1. Severe Nausea and Vomiting in Children: Prochlorperazine should not be used in pediatric patients under 20 pounds in weight or 2 years of age. It should not be used in conditions for which children's dosages have not been established. Dosage and frequency of administration should be adjusted according to the severity of the symptoms and the response of the patient. The duration of activity following intramuscular administration may last up to 12 hours. Subsequent doses may be given by the same route if necessary.
Oral Dosage: More than 1 day's therapy is seldom necessary.
|Weight||Usual Dosage||Not to Exceed|
|under 20 lbs not recommended|
|20 to 29 lbs||2 1/2 mg 1 or 2 times a day||7.5 mg per day|
|30 to 39 lbs||2 1/2 mg 2 or 3 times a day||10 mg per day|
|40 to 85 lbs||2 1/2 mg 3 times a day or 5 mg 2 times a day||15 mg per day|
2. Children with schizophrenia:
Oral Dosage: For children 2 to 12 years, starting dosage is 21/2 mg 2 or 3 times daily. Do not give more than 10 mg the first day. Then increase dosage according to patient's response.
FOR AGES 2 to 5, total daily dosage usually does not exceed 20 mg.
FOR AGES 6 to 12, total daily dosage usually does not exceed 25 mg.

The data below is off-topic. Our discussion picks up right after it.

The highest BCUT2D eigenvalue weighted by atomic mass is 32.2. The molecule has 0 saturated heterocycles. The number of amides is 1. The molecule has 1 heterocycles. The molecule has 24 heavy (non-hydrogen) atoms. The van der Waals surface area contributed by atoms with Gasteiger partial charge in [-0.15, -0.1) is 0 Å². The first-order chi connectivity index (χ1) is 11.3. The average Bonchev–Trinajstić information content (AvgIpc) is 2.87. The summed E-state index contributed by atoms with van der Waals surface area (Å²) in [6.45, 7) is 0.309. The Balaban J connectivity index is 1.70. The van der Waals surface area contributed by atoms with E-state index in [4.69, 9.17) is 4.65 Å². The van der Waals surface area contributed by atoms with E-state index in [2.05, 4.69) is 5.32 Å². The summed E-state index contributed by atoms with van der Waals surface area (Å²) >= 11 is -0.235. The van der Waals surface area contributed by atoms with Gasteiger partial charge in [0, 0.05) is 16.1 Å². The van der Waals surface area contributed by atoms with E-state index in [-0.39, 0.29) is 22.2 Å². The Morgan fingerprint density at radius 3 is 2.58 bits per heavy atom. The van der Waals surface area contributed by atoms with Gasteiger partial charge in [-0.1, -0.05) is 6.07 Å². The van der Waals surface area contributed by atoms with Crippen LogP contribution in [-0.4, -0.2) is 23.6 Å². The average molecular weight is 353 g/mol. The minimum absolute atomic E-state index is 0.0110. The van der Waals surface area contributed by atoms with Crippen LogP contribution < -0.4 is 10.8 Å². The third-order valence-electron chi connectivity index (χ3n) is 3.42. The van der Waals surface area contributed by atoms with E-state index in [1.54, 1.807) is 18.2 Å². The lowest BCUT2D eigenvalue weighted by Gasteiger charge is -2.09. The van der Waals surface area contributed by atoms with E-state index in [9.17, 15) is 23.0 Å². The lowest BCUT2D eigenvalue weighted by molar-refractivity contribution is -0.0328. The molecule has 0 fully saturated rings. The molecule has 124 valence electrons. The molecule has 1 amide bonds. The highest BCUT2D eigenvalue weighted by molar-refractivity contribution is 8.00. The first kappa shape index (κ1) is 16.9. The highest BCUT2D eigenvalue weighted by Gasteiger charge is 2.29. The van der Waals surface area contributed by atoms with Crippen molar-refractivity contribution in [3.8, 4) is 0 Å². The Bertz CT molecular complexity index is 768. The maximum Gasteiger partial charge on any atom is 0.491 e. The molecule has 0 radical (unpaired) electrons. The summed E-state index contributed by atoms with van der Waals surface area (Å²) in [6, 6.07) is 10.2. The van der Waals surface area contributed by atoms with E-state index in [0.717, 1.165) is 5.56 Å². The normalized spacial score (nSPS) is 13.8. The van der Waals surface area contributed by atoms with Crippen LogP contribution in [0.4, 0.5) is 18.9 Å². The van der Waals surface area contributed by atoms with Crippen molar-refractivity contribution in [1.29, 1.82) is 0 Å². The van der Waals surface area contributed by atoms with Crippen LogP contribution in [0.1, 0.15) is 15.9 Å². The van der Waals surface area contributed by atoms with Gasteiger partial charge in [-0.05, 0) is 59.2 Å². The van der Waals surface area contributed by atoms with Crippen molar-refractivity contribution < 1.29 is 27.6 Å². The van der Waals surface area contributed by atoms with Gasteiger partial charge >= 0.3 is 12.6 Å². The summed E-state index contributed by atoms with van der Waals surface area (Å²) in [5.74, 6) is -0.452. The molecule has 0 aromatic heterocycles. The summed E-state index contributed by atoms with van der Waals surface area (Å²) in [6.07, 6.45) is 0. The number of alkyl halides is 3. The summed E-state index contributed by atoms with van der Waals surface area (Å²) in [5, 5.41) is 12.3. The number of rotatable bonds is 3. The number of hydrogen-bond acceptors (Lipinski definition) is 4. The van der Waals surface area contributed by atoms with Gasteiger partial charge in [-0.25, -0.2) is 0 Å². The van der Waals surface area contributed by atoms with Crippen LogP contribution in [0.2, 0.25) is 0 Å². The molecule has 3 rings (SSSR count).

Prochlorperazine Maleate Tablets USP are available in the following strengths and package sizes:
5 mg (Chartreuse, round, scored, film-coated, imprinted TL 113)
Bottles of 100..........................NDC 49884-549-01
Bottles of 1000..........................NDC 49884-549-10
10 mg (Chartreuse, round, scored, film-coated, imprinted TL 115)
Bottles of 100..........................NDC 49884-550-01
Bottles of 1000..........................NDC 49884-550-10
Store at 20°to 25°C (68°to 77°F) [See USP Controlled Room Temperature]. Protect from light.
Manufactured for: Par Pharmaceutical Companies, Inc. Spring
Valley, NY 10977, USA. Manufactured by: Jubilant Pharmaceuticals, Inc. Salisbury,
MD 21801, USA. Revised: 12/05. FDA Rev date: n/a
Last reviewed on RxList: 8/15/2008
This monograph has been modified to include the generic and brand name in many instances.
Additional Prochlorperazine Maleate Tablets Information
Report Problems to the Food and Drug Administration
You are encouraged to report negative side effects of prescription drugs to the FDA. Visit the FDA MedWatch website or call 1-800-FDA-1088.
Get tips on therapy and treatment.